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By Jay Cost

HorseRaceBlog Home Page --> June 2008

A Frame of Reference for the General Election

Hillary Clinton's concession speech on Saturday marked the end of an amazing primary nomination contest.

Now, for the general. What to expect?

Political scientists have shown that "macro conditions" - presidential job approval, the state of the economy, how many terms a party has been in office - are extremely influential determinants of election outcomes. This year, if we were to adopt a strict "macro perspective," we would conclude that the Republicans are going down, and it will not be pretty.

Of course, these models are retrospective in character. Predictions for the future are based entirely upon past results, usually dating back to at least the 1948 election. Thus, almost all of the observations upon which the models are built occurred prior to the information age.

This fact may be of relevance this cycle.

Nowadays, partisan actors are aware of these macro models. Even if they have never read the scholarly articles where the models are offered and tested - they get the gist. They know which factors matter and how they matter. What is more, they have instant access to key points of data, receiving "real time" updates on everything from Bush's job approval to the unemployment rate. This is just one consequence of the explosion of information technology.

It points to a question. What does widespread knowledge of these models imply? Since political actors know how macro forces structure and condition political outcomes - can they use that knowledge to gain leverage over those outcomes? Can they master the political winds just as sailors have mastered the seas?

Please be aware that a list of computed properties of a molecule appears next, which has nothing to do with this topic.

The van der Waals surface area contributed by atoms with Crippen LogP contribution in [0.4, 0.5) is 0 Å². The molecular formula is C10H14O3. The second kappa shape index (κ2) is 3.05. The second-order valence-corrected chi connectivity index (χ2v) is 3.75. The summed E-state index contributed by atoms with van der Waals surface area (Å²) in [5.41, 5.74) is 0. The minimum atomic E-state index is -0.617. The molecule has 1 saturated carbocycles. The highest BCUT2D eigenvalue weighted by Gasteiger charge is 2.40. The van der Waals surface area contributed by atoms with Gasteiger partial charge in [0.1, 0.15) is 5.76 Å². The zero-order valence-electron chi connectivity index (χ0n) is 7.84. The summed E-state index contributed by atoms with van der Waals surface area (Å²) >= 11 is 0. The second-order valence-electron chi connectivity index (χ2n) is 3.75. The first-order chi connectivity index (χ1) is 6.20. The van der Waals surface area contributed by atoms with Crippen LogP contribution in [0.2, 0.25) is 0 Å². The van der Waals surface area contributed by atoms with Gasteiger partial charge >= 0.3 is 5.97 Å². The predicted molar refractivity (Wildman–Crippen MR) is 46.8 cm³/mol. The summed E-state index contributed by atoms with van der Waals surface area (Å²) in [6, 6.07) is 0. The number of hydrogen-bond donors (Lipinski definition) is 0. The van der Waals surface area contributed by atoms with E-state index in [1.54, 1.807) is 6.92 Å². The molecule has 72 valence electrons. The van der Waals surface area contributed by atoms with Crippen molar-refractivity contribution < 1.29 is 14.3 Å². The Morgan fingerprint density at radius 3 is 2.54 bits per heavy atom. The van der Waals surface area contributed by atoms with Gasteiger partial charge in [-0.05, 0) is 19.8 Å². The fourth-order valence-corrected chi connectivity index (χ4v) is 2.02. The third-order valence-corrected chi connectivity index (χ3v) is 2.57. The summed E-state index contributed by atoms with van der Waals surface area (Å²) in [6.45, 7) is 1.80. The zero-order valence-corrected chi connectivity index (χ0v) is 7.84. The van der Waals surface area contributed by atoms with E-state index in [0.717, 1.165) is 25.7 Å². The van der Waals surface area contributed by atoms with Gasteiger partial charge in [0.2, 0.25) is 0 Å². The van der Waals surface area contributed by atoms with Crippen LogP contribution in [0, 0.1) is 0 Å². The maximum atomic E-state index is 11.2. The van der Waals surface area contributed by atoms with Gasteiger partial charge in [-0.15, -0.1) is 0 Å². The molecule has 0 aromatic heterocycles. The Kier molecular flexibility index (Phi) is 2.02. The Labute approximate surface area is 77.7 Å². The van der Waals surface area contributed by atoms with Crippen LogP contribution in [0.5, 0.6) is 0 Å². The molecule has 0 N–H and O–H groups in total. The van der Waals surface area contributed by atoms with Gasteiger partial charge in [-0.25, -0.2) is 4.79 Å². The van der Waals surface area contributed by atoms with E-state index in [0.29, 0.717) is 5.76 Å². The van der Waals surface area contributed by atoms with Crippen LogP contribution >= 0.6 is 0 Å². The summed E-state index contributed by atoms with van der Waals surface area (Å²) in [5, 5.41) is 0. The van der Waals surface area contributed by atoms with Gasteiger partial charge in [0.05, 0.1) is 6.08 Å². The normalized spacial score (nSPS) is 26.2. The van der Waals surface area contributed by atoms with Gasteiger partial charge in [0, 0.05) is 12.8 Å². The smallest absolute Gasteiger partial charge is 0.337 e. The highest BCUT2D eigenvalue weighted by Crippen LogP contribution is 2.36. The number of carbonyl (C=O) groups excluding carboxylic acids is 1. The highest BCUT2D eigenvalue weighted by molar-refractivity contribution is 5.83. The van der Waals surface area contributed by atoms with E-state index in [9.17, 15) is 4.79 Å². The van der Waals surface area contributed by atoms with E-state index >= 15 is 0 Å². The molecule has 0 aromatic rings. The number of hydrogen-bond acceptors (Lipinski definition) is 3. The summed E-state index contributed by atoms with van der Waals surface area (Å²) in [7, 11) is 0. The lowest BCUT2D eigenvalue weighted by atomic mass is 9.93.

Both parties seem to be trying. Both seem to have changed their typical electoral strategies in light of extensive knowledge of the macro environment. These changes might be sufficient to alter the expected outcome.

Let's consider each party in turn.

The Republican Party seems to understand that it faces a bear market. After all, it has nominated a bear market candidate. John McCain is not the first, second, or even third choice of most Republicans. However, they believe he has cultivated a stable image as an anti-Bush Republican. Whether this belief is accurate, we do not know for sure. What we do know is that there is a non-trivial probability that it is accurate. Therefore, we can conclude that nominating McCain was the safe choice for the party, given the macro environment and the party's goal of electoral victory.

I would highlight the uniqueness of this behavior. Contrast the Republicans this year to the Democrats in 1920 and 1968. In 1920, the Democrats ran behind the League of Nations and, by extension, Woodrow Wilson. They were shellacked at the ballot box. In 1968, Lyndon Johnson's vice-president won the nomination on the first ballot despite the fact that his boss's job approval rating stood at just 35%.